As showrunner Vince Gilligan and the stars of "Breaking Bad" were accepting theSunday night, the second-to-last episode, "Granite State," was airing at the exact same time in some TV markets.
This week's installment wasn't nearly as pulse-pounding as last Sunday's momentouswhich saw the untimely demise of Walt's brother-in-law Hank ( ). It served as more of a set-up rather for the upcoming series finale, "Felina," (which just so happens to be an anagram for "Finale").
"Granite State" kicked off with Walt () and Saul (Bob Odenkirk) discussing their options in a room belonging to the vacuum cleaner guy, Ed, portrayed we come to find out by veteran actor Robert Forster.
The lawyer and his client are both seeking new lives far away from Albuquerque.
Walt also wants to have Todd's uncles and their neo-Nazi henchmen killed after what they did to Hank, but Saul advises against it, urging him to instead turn himself in for the sake of Skyler () and the kids.
Attempting to re-employ his Heisenberg persona, Walt tries to intimidate Saul but fails when suffering a coughing fit from his chemo.
"It's over," Saul declares.
Let's hope that isn't actually the case, as it would be nice to see Mr. Goodman again when the series wraps up next week (although there's always theto look forward to).
We didn't get to see too much of Skyler in this episode, except for a tense scene where Todd and his goons threaten little Holly in the hopes of scaring her out of talking to the Feds.
Speaking of Todd, has he now officially become the most depraved TV villain ever? Just when we think he couldn't commit a more despicable act, Todd (and Gilligan for that matter) somehow surprise us.
Following a botched escape, Jesse (Aaron Paul) gets taken to Andrea's house and looks on in horror as Todd unflinchingly shoots her in the back of the head on her front porch. First Jane, and now this? Mr. Pinkman just can't catch a break when it comes to the ladies.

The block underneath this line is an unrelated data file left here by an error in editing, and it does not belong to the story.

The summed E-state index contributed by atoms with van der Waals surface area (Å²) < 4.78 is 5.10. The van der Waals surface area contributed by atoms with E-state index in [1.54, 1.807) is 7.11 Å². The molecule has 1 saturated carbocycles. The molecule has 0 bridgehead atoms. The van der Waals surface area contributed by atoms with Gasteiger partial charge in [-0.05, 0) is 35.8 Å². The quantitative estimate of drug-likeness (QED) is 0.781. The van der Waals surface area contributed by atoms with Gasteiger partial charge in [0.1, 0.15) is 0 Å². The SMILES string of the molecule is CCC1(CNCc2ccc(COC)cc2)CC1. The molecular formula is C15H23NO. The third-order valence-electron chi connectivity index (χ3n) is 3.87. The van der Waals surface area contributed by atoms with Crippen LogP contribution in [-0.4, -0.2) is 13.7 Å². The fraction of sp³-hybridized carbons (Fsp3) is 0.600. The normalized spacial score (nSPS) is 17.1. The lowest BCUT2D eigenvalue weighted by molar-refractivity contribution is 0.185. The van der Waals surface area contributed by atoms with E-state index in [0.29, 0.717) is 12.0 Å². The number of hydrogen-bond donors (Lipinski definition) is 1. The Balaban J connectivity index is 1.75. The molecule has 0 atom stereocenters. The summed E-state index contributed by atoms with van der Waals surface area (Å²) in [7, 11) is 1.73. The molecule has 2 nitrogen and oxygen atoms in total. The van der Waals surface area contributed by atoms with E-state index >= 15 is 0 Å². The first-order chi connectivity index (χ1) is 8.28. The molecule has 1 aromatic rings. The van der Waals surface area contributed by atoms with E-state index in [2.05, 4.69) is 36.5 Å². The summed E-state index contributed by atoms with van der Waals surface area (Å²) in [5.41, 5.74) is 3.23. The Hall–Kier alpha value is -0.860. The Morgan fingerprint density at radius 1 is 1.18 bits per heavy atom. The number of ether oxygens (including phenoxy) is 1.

Adding to his torment, Jesse must now do whatever his captors want or risk the life of Andrea's young son, Brock.
Walt, too, is also seen in a state of captivity as he adjusts to his new humble surroundings in New Hampshire, nicknamed the Granite State.
Months go by, with Walt's only human contact coming from Ed's once-a-month visits (it takes about three days to drive from New Mexico to New Hampshire in case you were wondering while watching the episode).
Finally, he caves in and makes a desperate phone call to son Walt Jr. (R.J. Mitte), who wants nothing to do with his father.
Despondent and alone at a bar, Walt watches on TV as Charlie Rose interviews two familiar faces from his past, Gretchen and Elliot. Both lie and distance themselves from their former friend and colleague.
Walt constantly says that all of his horrible misdeeds were committed for the sake of his family, but it's apparent that his motivations were really based more on placating his ego and ambitions.
Gray Matter was the final straw. It was the catalyst that truly pushed him into the dubious meth business in the first place and it's what springs him back into Heisenburg-mode while watching the Rose interview.
The king is now returning to his crumbled empire.
As this season's tagline suggests, Walt will make sure everyone remembers his name.
The final episode of "Breaking Bad" airs Sunday, Sept. 29 at 9 p.m. ET on AMC. Beginning Wednesday, the cable network will kick off a marathon of the entire series, leading up to the night of the big finale.
Tell us: How do you think "Breaking Bad" will end?